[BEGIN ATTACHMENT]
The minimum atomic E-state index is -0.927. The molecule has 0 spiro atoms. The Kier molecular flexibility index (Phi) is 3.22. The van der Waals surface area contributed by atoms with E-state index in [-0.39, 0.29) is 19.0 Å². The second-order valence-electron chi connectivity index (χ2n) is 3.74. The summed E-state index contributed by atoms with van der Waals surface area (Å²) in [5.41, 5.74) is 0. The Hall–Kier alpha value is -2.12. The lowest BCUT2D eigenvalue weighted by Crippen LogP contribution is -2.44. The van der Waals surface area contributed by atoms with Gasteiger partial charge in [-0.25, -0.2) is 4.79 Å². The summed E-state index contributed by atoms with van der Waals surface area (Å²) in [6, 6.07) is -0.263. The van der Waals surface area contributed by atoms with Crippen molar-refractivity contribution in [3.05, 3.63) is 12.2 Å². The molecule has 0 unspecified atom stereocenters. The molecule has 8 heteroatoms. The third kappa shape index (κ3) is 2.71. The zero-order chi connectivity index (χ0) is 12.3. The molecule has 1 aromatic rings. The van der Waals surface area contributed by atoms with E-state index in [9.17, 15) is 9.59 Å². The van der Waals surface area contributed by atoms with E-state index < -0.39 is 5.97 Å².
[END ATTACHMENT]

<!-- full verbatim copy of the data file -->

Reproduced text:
The minimum atomic E-state index is -0.927. The molecule has 0 spiro atoms. The Kier molecular flexibility index (Phi) is 3.22. The van der Waals surface area contributed by atoms with E-state index in [-0.39, 0.29) is 19.0 Å². The second-order valence-electron chi connectivity index (χ2n) is 3.74. The summed E-state index contributed by atoms with van der Waals surface area (Å²) in [5.41, 5.74) is 0. The Hall–Kier alpha value is -2.12. The lowest BCUT2D eigenvalue weighted by Crippen LogP contribution is -2.44. The van der Waals surface area contributed by atoms with Gasteiger partial charge in [-0.25, -0.2) is 4.79 Å². The summed E-state index contributed by atoms with van der Waals surface area (Å²) in [6, 6.07) is -0.263. The van der Waals surface area contributed by atoms with Crippen molar-refractivity contribution in [3.05, 3.63) is 12.2 Å². The molecule has 0 unspecified atom stereocenters. The molecule has 8 heteroatoms. The third kappa shape index (κ3) is 2.71. The zero-order chi connectivity index (χ0) is 12.3. The molecule has 1 aromatic rings. The van der Waals surface area contributed by atoms with E-state index in [9.17, 15) is 9.59 Å². The van der Waals surface area contributed by atoms with E-state index < -0.39 is 5.97 Å².